I also carried those lessons and that passion forward with a sense of duty in the Marines. My military occupation specialty was MOS -1833 Amphibious Assault Specialist. I went to boot camp at the San Diego Marine Corp Recruit Depot. Stood in the yellow foot prints. I was placed in  in Lima Company – Platoon 3063. From there I went to Marine Combat Training at  Camp Pendleton. I then went to Camp Del Mar at Camp Pendelton for my MOS school. I pulled recruiting duty twice in between boot camp, MCT  and MOS school.

At Camp Del Mar is where I met the one leader that influence me entire life. He was my crew chief at Amphibious Assault School. Sgt Justin LeHew. He was an iconic marine. It was his professionalism, honor, discipline, knowledge, work ethic and his character that is the US Marines. He was the type of US Marine on the poster on the recruiting office wall. Plain and simple. He influenced me greatly.

Sgt LeHew was the person that broke the news to me that my father had been diagnosed with Lou Gehrig’s disease. My Dad had called command and spoke to my commanding officer to get a message to me. Near the end of the training cycle once we graduated, we were given our permanent duty station assignments. I was supposed to be stationed on the West coast. I had received orders to be  deployed to Camp Le Jeune North Carolina. further away from my father. Sgt. LeHew told me right away. He did not wait to tell me. They normally withhold that sort of information until right before you got deployed again with orders. He understood the gravity of my situation. My father of course, wanted me not to worry about him.

Sgt. LeHew as a role model that set me on a path of the person i am today. His matter of fact get shit done attitude no matter what the mission is to adapt overcome at all cost to complete the mission. Most importantly he taught me compassion within leadership.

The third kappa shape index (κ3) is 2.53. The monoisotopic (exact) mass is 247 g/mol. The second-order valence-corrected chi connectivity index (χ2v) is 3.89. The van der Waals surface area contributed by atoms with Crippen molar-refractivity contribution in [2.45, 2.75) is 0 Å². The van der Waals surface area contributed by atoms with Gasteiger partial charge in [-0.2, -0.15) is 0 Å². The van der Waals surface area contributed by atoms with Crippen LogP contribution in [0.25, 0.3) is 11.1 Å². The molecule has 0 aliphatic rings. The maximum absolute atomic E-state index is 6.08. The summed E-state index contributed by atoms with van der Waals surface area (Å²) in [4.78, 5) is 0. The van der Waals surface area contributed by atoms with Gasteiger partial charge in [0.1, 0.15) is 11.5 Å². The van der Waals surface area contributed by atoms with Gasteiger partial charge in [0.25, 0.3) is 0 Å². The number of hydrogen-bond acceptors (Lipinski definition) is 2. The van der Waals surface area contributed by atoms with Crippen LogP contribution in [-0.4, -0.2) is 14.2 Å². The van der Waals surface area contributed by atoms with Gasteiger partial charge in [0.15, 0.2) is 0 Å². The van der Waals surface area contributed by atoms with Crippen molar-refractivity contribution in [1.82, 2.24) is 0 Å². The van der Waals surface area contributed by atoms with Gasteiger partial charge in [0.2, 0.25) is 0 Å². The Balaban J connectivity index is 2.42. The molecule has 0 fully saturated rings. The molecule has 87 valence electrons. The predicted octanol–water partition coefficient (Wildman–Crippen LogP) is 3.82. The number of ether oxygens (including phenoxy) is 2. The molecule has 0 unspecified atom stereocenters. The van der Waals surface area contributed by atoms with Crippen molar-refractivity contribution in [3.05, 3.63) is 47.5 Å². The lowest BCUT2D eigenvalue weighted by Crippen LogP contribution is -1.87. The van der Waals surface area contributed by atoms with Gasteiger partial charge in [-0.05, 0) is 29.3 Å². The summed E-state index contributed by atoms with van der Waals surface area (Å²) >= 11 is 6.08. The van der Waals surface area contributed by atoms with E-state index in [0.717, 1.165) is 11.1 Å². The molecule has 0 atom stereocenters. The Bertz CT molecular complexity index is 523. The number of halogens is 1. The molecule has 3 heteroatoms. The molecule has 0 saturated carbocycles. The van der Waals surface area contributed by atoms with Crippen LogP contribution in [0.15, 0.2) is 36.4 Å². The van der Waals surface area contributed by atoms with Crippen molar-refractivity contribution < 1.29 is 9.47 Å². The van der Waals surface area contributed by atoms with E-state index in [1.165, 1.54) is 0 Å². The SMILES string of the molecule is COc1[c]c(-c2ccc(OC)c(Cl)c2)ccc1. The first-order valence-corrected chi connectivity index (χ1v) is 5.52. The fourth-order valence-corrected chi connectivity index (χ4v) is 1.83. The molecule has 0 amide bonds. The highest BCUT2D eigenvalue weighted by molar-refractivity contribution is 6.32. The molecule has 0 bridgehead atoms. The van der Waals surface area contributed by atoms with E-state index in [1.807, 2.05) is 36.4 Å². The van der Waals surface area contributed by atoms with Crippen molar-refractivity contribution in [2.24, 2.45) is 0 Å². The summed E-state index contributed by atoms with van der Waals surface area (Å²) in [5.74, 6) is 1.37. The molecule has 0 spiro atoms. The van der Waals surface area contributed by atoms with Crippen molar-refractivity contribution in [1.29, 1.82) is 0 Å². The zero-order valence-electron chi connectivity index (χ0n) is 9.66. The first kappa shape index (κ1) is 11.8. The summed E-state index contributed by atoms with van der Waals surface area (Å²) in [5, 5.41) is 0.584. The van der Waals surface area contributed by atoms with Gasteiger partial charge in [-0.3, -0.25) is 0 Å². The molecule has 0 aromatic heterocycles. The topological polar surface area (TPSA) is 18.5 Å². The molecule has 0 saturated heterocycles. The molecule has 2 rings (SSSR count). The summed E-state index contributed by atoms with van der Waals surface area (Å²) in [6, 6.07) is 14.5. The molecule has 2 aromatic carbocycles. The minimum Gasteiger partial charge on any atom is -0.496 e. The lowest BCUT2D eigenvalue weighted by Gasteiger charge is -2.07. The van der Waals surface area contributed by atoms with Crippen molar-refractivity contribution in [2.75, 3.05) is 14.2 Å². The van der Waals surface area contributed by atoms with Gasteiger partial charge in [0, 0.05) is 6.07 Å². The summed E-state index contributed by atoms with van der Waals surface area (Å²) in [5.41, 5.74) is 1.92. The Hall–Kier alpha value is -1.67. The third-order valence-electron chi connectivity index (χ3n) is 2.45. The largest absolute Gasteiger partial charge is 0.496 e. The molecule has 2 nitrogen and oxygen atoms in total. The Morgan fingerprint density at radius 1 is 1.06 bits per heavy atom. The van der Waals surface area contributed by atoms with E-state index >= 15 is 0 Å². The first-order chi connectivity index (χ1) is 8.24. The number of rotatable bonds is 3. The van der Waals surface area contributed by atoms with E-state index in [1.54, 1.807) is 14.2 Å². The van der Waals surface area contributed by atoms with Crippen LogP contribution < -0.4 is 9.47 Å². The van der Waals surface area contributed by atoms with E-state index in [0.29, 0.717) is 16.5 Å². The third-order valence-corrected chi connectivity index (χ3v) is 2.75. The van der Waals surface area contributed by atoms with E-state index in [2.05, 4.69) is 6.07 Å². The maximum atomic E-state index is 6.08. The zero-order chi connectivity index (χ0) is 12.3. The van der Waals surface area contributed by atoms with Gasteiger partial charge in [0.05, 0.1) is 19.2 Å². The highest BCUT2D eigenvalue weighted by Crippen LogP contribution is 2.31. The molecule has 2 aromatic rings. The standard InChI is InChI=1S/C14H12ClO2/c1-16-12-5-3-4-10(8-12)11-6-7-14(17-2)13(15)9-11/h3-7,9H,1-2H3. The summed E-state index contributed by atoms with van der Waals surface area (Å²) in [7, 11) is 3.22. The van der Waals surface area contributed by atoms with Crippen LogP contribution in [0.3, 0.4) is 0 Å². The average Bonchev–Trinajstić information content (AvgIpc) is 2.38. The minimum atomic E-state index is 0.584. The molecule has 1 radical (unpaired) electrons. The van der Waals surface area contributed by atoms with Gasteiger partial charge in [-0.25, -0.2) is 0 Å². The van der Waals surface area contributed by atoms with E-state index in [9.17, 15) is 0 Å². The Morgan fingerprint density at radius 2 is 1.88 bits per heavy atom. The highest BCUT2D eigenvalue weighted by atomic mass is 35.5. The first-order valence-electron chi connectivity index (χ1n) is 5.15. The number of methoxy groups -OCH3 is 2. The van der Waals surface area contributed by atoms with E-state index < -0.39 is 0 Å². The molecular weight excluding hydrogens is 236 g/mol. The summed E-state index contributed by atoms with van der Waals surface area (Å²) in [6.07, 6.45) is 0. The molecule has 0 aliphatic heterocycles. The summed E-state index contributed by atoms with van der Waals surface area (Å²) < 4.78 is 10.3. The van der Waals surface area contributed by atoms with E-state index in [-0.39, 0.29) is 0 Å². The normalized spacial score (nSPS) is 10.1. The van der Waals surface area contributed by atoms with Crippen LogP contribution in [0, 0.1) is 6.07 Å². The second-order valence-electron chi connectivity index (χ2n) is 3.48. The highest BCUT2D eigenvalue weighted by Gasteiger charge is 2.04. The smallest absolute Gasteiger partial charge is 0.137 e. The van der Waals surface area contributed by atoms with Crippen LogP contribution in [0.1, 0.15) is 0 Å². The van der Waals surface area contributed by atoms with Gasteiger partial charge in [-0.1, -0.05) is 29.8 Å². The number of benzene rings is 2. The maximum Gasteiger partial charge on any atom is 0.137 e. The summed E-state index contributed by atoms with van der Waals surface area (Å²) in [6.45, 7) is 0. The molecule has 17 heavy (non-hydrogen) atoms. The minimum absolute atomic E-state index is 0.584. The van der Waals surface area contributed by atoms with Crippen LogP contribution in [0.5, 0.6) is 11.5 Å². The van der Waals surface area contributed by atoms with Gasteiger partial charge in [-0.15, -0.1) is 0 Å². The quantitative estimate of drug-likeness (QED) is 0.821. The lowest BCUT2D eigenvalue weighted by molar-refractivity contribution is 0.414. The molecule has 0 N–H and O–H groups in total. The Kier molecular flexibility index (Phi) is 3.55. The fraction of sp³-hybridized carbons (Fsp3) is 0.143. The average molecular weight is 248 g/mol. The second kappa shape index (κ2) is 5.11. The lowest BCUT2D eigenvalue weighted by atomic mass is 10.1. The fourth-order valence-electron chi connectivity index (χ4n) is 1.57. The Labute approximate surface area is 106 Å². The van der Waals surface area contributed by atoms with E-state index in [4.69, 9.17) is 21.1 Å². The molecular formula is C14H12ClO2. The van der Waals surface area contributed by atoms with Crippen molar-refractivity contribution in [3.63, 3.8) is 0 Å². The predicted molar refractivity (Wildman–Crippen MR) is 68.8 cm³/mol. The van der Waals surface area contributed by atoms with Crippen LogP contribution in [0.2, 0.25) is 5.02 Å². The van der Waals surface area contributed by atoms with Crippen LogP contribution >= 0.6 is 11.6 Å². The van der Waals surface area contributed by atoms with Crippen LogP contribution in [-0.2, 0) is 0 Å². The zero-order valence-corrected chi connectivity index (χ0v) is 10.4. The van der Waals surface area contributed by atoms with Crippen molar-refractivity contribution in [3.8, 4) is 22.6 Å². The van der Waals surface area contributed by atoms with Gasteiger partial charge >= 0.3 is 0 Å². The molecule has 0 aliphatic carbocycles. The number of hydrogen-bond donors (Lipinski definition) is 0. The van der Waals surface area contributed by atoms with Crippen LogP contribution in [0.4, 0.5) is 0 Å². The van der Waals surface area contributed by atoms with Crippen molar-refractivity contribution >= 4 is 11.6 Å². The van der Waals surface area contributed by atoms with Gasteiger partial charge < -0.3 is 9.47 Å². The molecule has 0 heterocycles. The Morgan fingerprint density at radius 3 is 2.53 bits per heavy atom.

I have never very forgotten that. Ever. I have thought about what he did for me for years. All that knew him would follow him to the gates of hell and back with that sort of leadership. I would have.

And he did, now Sgt. Major LeHew. TECOM Training & Education Command

That is him to the photo to the left that I have titled, “What is your major malfunction PFC Yielding?” was back in amphibious Assault School 1994. He was awarded the Navy Cross, Legion of Merit , Bronze Star (valor) and Meritorious Service Medal.  Chesty Puller or Daniel Daly personified. Now in the final “Crucible” in US Marine boot camp is the LeHew Challenge. Part of the final test to become a US Marine. I will never forget the compassion he showed me personally. I am eternally grateful for what he taught me. He is as Simon Sinek puts it, one of those ” Johnny Bravo” type of people.

Here is a link to a pdf to his story in Star and Stripes. I can hear the tone of his voice in the quote in this story when he say’s ” We need to find who this leg belongs to.”

He was the most disciplined Marine I ever met.

 

I reported to my permanent duty station in Camp Le Jeune, North Carolina. Specifically at Court House Bay at the 2nd AAV Battalion with Alpha Company in 1st Platoon.

While in the 29 Palms during a Combined Arms Exercise in August of 1994, I sustained an injury to the left side of my skull and face. The left side of my face was shattered and underwent facial surgery to repair the orbit of my left eye. Plates and screws were required to put me back together again. There was a bright flash of light, I sustained a concussion and I have permanent double vision.  I had other “changes” due to this injury that I did not notice for years.